Short- and Long-term Hedging for the Corporation
Exchange risk hedging in a static (i.e. one-period) setting is extremely straightforward. The variance-minimizing hedge of a particular future cash flow involves a forward contract equal but opposite in sign to the exposure of the cash flow. The exposure is the regression coefficient of the cash flow on the exchange rate. In a multi-period setting, the matter is much less straightforward. Information concerning a future cash flow evolves over time. For that reason, a hedge undertaken early on may have to be revised several times. These revisions themselves increase the level of risk. In this paper I explore the case for deliberately leaving a cash flow unhedged for some time, initiating a hedge at some appropriate time and thereafter, perhaps, leaving the hedge untouched until the cash flow is received or paid. The precise mathematical theory in support of this idea has yet to be developed.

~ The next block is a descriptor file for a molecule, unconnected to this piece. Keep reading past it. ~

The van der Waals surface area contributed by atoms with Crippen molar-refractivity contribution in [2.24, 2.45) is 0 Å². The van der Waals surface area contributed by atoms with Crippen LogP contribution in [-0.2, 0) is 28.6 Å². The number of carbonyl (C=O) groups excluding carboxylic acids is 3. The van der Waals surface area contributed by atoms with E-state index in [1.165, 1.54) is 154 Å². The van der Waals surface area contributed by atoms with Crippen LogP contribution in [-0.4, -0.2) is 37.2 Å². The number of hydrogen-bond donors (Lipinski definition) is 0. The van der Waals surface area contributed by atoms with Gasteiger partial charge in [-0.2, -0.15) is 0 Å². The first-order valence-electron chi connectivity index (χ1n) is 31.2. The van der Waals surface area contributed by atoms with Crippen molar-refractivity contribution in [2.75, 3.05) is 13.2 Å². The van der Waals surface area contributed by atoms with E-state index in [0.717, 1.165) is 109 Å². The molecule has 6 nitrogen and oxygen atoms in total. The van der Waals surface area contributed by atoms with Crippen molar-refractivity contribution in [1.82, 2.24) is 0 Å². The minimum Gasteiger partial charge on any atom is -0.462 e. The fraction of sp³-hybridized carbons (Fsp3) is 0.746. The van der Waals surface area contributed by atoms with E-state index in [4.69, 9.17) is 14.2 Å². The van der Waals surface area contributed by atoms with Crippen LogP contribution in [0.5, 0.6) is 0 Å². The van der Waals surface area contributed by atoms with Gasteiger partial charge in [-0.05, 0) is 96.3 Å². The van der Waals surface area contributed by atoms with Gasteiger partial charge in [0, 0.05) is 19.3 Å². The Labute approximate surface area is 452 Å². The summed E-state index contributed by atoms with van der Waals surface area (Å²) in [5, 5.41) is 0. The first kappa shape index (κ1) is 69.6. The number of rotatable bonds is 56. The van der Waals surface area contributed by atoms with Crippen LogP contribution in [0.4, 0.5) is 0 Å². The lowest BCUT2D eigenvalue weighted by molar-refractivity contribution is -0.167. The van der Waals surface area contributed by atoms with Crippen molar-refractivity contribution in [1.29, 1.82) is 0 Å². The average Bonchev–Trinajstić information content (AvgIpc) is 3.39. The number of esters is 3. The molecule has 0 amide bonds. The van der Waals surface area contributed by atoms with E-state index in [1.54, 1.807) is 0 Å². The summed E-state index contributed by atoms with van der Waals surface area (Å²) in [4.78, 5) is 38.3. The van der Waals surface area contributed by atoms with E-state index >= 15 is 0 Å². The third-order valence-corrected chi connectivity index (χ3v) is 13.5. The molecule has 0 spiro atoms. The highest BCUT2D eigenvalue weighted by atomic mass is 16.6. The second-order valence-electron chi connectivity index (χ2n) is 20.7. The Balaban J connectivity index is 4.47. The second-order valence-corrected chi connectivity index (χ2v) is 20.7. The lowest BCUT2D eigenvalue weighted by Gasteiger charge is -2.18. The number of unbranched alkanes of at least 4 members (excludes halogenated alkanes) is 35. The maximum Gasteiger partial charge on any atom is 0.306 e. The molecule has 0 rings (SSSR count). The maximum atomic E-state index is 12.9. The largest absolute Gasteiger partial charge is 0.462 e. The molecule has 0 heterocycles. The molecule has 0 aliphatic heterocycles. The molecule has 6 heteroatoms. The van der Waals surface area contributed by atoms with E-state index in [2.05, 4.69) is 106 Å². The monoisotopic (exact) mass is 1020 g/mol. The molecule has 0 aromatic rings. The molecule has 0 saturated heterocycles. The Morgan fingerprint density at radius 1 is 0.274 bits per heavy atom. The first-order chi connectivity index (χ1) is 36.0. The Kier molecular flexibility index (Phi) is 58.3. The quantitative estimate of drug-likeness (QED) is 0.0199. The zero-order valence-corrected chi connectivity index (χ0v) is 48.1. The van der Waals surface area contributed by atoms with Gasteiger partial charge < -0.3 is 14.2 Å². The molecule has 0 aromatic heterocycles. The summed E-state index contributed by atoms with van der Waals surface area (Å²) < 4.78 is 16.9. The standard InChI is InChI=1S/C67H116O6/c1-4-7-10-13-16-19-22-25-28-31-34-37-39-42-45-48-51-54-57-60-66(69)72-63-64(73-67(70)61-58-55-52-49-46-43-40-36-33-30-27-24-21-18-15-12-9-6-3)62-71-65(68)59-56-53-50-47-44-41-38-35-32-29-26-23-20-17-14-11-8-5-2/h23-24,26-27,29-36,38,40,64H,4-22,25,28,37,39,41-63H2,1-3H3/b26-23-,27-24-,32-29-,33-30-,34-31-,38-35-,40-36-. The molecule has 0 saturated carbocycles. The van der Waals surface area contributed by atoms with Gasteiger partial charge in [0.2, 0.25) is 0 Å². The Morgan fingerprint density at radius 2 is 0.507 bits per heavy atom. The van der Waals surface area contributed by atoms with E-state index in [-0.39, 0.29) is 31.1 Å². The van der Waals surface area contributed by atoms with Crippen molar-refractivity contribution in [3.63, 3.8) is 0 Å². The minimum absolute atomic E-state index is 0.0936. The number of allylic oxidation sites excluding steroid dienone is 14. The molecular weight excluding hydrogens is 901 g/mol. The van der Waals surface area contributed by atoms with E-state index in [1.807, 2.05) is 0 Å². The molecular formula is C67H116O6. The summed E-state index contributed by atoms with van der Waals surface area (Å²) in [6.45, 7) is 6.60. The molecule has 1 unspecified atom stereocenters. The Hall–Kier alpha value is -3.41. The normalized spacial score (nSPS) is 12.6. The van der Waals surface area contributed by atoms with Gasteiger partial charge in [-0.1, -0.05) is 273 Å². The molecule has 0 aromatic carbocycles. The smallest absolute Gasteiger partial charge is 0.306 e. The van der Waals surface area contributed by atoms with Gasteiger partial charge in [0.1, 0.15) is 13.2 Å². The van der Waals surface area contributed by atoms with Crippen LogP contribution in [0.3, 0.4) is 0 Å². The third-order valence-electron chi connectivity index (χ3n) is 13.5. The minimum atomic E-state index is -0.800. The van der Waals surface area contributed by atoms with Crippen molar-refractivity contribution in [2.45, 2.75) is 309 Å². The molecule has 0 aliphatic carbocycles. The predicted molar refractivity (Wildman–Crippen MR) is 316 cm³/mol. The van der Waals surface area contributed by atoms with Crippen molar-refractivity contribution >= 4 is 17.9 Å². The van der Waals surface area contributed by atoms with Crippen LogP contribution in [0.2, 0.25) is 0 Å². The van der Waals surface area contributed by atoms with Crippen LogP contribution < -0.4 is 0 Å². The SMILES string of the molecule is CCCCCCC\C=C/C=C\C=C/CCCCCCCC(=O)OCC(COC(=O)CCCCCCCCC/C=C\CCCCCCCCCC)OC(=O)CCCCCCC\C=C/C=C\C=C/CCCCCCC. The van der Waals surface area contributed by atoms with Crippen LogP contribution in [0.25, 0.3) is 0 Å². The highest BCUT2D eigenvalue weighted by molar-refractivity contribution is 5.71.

|Date of creation:||Nov 1994|
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